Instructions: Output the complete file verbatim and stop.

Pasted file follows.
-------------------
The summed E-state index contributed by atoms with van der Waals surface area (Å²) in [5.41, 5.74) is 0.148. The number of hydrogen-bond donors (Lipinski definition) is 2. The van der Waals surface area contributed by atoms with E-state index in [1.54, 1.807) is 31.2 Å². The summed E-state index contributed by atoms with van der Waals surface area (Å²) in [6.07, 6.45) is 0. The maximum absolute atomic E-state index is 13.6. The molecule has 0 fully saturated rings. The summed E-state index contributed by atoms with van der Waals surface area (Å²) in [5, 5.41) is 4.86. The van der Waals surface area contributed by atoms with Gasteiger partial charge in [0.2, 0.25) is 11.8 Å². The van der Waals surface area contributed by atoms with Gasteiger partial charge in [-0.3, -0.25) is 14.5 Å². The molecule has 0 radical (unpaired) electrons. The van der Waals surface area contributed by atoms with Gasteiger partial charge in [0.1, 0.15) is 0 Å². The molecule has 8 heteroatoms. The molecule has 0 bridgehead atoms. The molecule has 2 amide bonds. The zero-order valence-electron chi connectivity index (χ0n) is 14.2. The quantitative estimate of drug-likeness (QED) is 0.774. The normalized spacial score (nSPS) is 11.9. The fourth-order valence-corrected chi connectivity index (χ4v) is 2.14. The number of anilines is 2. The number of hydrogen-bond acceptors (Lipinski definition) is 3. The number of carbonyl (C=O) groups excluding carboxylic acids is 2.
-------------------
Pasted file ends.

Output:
The summed E-state index contributed by atoms with van der Waals surface area (Å²) in [5.41, 5.74) is 0.148. The number of hydrogen-bond donors (Lipinski definition) is 2. The van der Waals surface area contributed by atoms with E-state index in [1.54, 1.807) is 31.2 Å². The summed E-state index contributed by atoms with van der Waals surface area (Å²) in [6.07, 6.45) is 0. The maximum absolute atomic E-state index is 13.6. The molecule has 0 fully saturated rings. The summed E-state index contributed by atoms with van der Waals surface area (Å²) in [5, 5.41) is 4.86. The van der Waals surface area contributed by atoms with Gasteiger partial charge in [0.2, 0.25) is 11.8 Å². The van der Waals surface area contributed by atoms with Gasteiger partial charge in [-0.3, -0.25) is 14.5 Å². The molecule has 0 radical (unpaired) electrons. The van der Waals surface area contributed by atoms with Gasteiger partial charge in [0.1, 0.15) is 0 Å². The molecule has 8 heteroatoms. The molecule has 0 bridgehead atoms. The molecule has 2 amide bonds. The zero-order valence-electron chi connectivity index (χ0n) is 14.2. The quantitative estimate of drug-likeness (QED) is 0.774. The normalized spacial score (nSPS) is 11.9. The fourth-order valence-corrected chi connectivity index (χ4v) is 2.14. The number of anilines is 2. The number of hydrogen-bond acceptors (Lipinski definition) is 3. The number of carbonyl (C=O) groups excluding carboxylic acids is 2.